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gringal
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For about 20 years I've been buying ground sirloin only at Walmart.  It suits my needs: lean, no additives or fillers, good flavor.  Price ranges from 110-150 pesos per kilo.  

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1 hour ago, More Liana said:

For about 20 years I've been buying ground sirloin only at Walmart.  It suits my needs: lean, no additives or fillers, good flavor.  Price ranges from 110-150 pesos per kilo.  

If it is good for More Liana it is good enough for me. This is the best recommendation I could have gotten. Thanks.

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Frozen beef at Walmart; the organic variety:

Bought some yesterday; served it up in plain patty form.  It tastes like ground up old dairy cow, so it doesn't matter to me what its credentials are; not buying it again.

.....Just the verdict of my personal taste buds. YMMV.

 

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We have our own grinder, the butcher shops grind everything medium to fine - they rarely change the blades. We often don't go the trouble and cleanup of using the grinder. If you are in the mood though, the best ground beef is from the cuts nearest the head and bones of the magnificent vaca. They are very lean but flavourful - sort of sweet, rather than beefy. The neck bones make wonderful, rich beef stock. Grind to medium. For the 20 percent fat you can use beef fat - there are two or three types on the animal. We prefer to buy skinless pork bellies for the 20 %, ground coarse. The pork really picks up the char and grilled flavour without drying out the patty.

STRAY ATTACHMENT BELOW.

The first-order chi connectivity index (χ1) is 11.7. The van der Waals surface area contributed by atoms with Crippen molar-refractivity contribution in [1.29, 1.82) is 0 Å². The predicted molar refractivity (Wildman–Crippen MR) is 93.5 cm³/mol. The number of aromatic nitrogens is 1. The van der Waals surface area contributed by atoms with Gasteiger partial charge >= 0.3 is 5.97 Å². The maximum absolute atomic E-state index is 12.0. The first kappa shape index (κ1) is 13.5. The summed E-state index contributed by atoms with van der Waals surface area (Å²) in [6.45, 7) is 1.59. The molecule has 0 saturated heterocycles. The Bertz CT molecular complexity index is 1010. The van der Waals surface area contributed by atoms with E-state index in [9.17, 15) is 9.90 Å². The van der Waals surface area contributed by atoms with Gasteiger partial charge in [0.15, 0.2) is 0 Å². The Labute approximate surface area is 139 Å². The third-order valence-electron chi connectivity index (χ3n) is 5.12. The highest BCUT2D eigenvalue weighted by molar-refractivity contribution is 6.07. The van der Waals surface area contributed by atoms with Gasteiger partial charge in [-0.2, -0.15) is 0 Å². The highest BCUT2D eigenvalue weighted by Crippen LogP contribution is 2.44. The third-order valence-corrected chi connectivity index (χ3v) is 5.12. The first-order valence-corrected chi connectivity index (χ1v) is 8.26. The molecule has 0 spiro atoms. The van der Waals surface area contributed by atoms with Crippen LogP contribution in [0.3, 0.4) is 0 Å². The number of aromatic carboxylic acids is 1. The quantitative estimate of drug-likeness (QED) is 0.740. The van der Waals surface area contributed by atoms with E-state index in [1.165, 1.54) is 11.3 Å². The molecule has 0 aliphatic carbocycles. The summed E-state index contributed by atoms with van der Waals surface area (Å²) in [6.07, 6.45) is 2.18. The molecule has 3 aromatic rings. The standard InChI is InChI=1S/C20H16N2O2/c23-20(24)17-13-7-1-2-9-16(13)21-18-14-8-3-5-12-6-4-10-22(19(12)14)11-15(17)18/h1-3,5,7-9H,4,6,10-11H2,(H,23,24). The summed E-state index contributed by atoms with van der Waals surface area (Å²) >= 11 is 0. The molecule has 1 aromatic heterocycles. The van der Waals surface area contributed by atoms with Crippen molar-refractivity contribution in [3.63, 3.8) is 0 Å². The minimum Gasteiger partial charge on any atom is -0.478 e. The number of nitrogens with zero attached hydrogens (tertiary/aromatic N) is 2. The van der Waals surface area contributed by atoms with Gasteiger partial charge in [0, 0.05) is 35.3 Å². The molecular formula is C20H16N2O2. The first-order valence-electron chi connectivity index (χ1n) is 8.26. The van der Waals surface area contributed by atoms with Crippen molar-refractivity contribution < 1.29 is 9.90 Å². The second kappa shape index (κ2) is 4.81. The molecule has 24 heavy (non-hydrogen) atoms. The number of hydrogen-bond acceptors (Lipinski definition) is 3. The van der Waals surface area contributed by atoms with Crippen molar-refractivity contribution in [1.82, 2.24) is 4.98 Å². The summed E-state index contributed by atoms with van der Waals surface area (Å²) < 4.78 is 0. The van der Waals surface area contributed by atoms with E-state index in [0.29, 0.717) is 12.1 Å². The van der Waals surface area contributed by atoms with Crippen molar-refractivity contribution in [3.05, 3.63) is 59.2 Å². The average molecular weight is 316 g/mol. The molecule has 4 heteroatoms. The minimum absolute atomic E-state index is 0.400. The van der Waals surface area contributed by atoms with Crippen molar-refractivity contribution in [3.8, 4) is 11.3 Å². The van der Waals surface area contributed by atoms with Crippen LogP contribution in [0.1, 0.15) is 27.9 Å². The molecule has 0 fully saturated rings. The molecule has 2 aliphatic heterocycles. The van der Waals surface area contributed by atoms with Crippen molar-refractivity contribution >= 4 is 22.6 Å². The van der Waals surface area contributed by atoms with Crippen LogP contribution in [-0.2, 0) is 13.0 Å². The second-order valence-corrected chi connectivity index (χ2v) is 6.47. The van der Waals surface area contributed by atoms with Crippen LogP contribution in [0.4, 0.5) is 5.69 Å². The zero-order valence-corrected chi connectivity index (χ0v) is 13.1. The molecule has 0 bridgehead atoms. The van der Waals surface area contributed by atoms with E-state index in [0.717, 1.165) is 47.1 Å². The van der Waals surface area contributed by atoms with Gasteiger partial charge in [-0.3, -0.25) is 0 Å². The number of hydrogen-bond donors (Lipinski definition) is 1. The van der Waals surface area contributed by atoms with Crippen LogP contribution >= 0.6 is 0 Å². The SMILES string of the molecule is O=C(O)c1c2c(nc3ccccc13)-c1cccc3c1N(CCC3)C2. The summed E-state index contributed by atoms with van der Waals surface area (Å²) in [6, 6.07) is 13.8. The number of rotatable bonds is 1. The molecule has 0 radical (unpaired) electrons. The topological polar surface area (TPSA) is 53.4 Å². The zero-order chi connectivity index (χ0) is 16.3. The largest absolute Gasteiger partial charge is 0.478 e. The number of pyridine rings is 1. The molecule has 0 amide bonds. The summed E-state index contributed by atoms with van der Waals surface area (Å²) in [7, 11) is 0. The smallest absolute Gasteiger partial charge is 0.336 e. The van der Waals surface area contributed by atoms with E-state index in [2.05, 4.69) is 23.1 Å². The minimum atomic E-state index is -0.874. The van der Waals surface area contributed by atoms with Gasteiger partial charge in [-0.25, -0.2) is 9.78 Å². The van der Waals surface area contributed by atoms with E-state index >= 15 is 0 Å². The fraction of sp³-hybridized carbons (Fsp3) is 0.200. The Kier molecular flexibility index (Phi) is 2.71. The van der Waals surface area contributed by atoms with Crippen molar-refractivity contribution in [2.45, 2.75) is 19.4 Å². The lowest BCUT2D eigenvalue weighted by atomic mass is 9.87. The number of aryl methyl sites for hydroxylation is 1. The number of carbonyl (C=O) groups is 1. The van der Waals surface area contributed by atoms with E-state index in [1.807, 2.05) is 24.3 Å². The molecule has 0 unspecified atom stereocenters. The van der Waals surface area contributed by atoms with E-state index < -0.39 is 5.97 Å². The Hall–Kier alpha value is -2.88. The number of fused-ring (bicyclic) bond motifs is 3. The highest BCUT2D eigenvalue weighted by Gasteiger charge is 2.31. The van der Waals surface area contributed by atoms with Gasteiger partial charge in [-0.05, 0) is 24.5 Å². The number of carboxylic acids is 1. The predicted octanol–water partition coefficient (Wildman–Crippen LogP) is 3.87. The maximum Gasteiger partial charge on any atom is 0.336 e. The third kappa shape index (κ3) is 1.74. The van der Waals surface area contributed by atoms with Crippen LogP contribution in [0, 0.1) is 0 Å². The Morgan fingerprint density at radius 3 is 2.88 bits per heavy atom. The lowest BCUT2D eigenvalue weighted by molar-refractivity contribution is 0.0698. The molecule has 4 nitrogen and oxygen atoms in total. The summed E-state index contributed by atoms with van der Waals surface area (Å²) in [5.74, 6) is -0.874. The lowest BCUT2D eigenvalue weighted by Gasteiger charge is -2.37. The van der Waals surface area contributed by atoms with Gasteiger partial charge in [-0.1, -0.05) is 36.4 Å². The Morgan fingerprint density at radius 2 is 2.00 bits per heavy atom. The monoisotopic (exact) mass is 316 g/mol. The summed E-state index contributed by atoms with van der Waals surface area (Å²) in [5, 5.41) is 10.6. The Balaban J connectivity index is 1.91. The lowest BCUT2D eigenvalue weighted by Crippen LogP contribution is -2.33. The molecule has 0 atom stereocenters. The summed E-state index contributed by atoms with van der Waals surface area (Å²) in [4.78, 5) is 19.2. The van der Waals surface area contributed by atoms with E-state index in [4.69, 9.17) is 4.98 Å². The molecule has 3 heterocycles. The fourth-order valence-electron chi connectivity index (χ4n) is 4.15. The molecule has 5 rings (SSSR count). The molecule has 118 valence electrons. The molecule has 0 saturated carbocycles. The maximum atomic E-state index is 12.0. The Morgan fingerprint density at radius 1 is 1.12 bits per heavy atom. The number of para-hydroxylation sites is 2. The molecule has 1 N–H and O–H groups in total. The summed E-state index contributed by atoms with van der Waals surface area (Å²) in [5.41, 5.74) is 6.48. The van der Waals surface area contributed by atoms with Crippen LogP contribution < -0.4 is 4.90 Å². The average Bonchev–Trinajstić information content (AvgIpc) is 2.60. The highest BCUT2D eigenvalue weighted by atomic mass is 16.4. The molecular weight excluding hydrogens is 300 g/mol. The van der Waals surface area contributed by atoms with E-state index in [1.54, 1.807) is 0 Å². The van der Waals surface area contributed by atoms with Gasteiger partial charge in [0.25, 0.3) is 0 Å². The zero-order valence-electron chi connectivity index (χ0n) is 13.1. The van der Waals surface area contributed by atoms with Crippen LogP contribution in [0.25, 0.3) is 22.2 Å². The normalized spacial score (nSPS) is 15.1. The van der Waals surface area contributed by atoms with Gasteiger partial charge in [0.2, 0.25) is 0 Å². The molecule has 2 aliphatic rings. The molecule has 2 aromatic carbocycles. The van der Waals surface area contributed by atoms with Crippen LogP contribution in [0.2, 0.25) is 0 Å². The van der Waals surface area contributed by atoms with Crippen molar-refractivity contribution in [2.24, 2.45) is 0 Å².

And Pedro is totally right about beef fat used for fries. In Paris, Pomme Frites avec Bifteck would be fried this way, or in duck fat. It is an difficult cooking technique because animal fats have a low smoke point. The restaurants get/got around by having a large capacity fat fryer - much easier to control temperature. I imagine it is pretty specialised today, and probably expensive. The preferred tater for frying in Europe is the Marie Piper - originating in Ireland.